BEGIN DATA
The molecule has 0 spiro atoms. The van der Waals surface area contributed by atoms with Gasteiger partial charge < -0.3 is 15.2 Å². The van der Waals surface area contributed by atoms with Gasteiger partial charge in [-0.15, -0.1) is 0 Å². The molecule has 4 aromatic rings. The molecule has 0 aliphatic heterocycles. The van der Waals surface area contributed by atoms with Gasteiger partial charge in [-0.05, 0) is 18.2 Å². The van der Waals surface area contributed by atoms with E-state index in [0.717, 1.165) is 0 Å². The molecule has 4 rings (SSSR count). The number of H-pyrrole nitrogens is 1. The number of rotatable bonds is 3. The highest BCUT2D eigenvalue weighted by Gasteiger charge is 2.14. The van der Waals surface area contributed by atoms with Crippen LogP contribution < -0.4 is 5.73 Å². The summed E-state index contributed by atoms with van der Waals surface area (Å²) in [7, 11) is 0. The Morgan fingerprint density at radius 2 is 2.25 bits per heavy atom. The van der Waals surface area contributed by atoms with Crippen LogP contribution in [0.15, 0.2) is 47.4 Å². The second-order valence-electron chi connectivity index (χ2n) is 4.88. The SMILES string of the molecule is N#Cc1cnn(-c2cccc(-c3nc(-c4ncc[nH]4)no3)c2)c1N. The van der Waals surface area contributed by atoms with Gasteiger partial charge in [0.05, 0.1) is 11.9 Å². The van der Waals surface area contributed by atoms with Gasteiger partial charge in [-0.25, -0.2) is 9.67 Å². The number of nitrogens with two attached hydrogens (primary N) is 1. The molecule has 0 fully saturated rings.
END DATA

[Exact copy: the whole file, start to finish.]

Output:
The molecule has 0 spiro atoms. The van der Waals surface area contributed by atoms with Gasteiger partial charge < -0.3 is 15.2 Å². The van der Waals surface area contributed by atoms with Gasteiger partial charge in [-0.15, -0.1) is 0 Å². The molecule has 4 aromatic rings. The molecule has 0 aliphatic heterocycles. The van der Waals surface area contributed by atoms with Gasteiger partial charge in [-0.05, 0) is 18.2 Å². The van der Waals surface area contributed by atoms with E-state index in [0.717, 1.165) is 0 Å². The molecule has 4 rings (SSSR count). The number of H-pyrrole nitrogens is 1. The number of rotatable bonds is 3. The highest BCUT2D eigenvalue weighted by Gasteiger charge is 2.14. The van der Waals surface area contributed by atoms with Crippen LogP contribution < -0.4 is 5.73 Å². The summed E-state index contributed by atoms with van der Waals surface area (Å²) in [7, 11) is 0. The Morgan fingerprint density at radius 2 is 2.25 bits per heavy atom. The van der Waals surface area contributed by atoms with Crippen LogP contribution in [0.15, 0.2) is 47.4 Å². The second-order valence-electron chi connectivity index (χ2n) is 4.88. The SMILES string of the molecule is N#Cc1cnn(-c2cccc(-c3nc(-c4ncc[nH]4)no3)c2)c1N. The van der Waals surface area contributed by atoms with Gasteiger partial charge in [0.05, 0.1) is 11.9 Å². The van der Waals surface area contributed by atoms with Gasteiger partial charge in [-0.25, -0.2) is 9.67 Å². The number of nitrogens with two attached hydrogens (primary N) is 1. The molecule has 0 fully saturated rings.